Tag Archives | Father

Are the Father, Son, and Spirit Equally Persons?

Here’s Karl Barth’s answer:

. . . even if the Father and the Son might be called “person” (in the modern sense of the term), the Holy Spirit could not possibly be regarded as the third “person.” In a particularly clear way the Holy Spirit is what the Father and the Son also are. He is not a third spiritual Subject, a third I, a third Lord side by side with two others. He is a third mode of being of the one divine Subject or Lord.

. . .

He is the common element, or, better, the fellowship, the act of communion, of the Father and the Son. He is the act in which the Father is the Father of the Son or the Speaker of the Word and the Son is the Son of the Father or the Word of the Speaker. (CD I,1, 469)

This sounds on the surface like a denial of full trinitarianism (and I am a little uncomfortable with it), but it shares much in common with the views of Augustine and Jonathan Edwards, both of whom tended to talk about the Spirit in ways that seem less than fully personal.

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Intratrinitarian Reconciliation?

The Theology of ReconciliationJenson, Robert W. “Reconciliation in God.” In The Theology of Reconciliation, edited by Colin E. Gunton, 158–66. London: T&T Clark, 2003.1

Jenson’s opening lines set the stage for his main thesis:

When I am invited to speak at a conference, I know I am supposed to indulge in the sort of trinitarian and christological speculation that skirts the edge of the sayable. So I have posed the question to myself: is there anything in God himself that might plausibly be called “reconciliation”? (158)

He goes on to argue that the traditional understanding of the Father begetting the Son and spirating the Spirit is inadequate because incomplete. He posits that the Spirit liberates the Father for the Son and reconciles the Son to the Father (158).

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  1. Cf. Amazon.

“Savior” in Titus

In my Bible reading a couple of days ago, I was struck by Paul’s use of Savior (σωτήρ) in Titus. Several things stood out to me. First, it occurs 6 times in the small letter of only 46 verses—twice per chapter. It occurs only 24 times in the whole NT. So it’s significant that 25% of the NT occurrences are in Titus.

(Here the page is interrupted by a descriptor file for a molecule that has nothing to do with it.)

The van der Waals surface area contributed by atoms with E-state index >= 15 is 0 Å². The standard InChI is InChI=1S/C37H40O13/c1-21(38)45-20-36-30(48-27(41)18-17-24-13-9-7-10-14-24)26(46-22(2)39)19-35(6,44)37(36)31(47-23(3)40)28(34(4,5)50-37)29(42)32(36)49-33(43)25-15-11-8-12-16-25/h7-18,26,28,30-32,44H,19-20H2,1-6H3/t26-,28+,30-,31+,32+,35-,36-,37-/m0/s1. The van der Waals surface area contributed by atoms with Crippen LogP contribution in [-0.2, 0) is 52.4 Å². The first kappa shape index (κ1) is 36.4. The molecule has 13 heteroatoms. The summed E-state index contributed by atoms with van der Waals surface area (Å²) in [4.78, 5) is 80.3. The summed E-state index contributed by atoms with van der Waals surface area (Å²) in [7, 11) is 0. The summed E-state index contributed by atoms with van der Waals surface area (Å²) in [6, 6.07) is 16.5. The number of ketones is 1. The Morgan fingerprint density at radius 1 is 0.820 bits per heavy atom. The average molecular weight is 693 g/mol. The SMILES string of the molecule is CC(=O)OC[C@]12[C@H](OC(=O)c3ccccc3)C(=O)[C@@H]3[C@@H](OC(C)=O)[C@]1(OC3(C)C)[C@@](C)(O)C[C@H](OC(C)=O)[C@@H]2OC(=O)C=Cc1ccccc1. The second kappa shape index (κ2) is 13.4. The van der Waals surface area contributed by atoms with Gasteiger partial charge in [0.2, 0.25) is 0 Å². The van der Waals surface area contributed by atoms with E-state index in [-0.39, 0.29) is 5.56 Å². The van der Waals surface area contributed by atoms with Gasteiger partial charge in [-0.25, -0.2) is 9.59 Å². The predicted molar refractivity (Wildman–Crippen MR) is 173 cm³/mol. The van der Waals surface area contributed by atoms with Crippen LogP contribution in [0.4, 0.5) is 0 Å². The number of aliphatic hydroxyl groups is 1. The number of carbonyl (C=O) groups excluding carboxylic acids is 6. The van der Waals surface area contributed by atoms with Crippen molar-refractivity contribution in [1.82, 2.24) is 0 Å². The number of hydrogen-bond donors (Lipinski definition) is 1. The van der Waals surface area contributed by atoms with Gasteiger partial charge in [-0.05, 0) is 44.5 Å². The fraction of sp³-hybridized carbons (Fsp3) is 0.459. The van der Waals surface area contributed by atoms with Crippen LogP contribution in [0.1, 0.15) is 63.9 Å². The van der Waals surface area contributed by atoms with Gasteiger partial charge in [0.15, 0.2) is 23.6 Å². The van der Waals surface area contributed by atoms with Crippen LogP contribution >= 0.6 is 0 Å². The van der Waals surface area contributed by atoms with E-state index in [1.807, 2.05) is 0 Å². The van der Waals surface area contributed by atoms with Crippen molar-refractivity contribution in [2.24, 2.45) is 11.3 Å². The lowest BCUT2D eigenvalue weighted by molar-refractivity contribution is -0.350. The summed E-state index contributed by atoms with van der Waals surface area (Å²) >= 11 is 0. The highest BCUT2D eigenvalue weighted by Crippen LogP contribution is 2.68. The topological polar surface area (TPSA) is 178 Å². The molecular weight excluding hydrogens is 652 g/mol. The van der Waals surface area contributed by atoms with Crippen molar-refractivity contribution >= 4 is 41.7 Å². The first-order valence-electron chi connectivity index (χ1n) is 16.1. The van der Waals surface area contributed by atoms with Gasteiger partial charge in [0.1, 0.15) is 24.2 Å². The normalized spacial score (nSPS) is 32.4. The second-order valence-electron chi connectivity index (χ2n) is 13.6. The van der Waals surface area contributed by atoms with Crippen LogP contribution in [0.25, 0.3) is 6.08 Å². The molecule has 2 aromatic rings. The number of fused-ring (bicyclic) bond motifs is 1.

Second, it occurs three times with reference to the Father and three times with reference to the Son. Paul alternates consistently between calling the Father then the Son our Savior. The occurrences in chapters 1 and 3 even occupy the same main thought.

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“To Him Be Glory Forever”

A couple of weeks ago, I noticed in the Grammatical Relationships section of the Bible Word Study report for εὐχαριστέω an interesting pattern regarding the objects of εὐχαριστέω. I wrote this in a blog post at the Logos Bible Software blog:

Of the 23 complements or objects of the verb (i.e., who is being thanked), they are nearly all God. The only human objects are Prisca and Aquila (Rom 16:3). The rest of the references are God—and arguably, God the Father. (Jesus is the object one time [Lk 17:16].) I realize that God can refer to the Triune God, but the contexts and general pattern suggest that the Father is in view.

Here are the data:

Thanks is given to

  • the Father (Col 1:11–12; cf. Jn 11:41)
  • God the Father through Jesus (Rom 1:8; Col 3:17)
  • God, the Father of our Lord Jesus Christ (Col 1:3–5)
  • God the Father in the name of our Lord Jesus Christ (Eph 5:20)
  • God [who is distinguished in the context from Christ] (Rom 14:6; 1 Cor 1:4, 14; Phil 1:3-6; 1 Thes 2:13; 2 Thes 1:3; 2:13; Phm 4-5; Rev 11:17?; cf. Lk 18:11)
  • God [who is later identified as the Father] (1 Thes 1:2–4)
  • God [undefined in the immediate context] (Acts 27:35; 28:15; 1 Cor 14:18)

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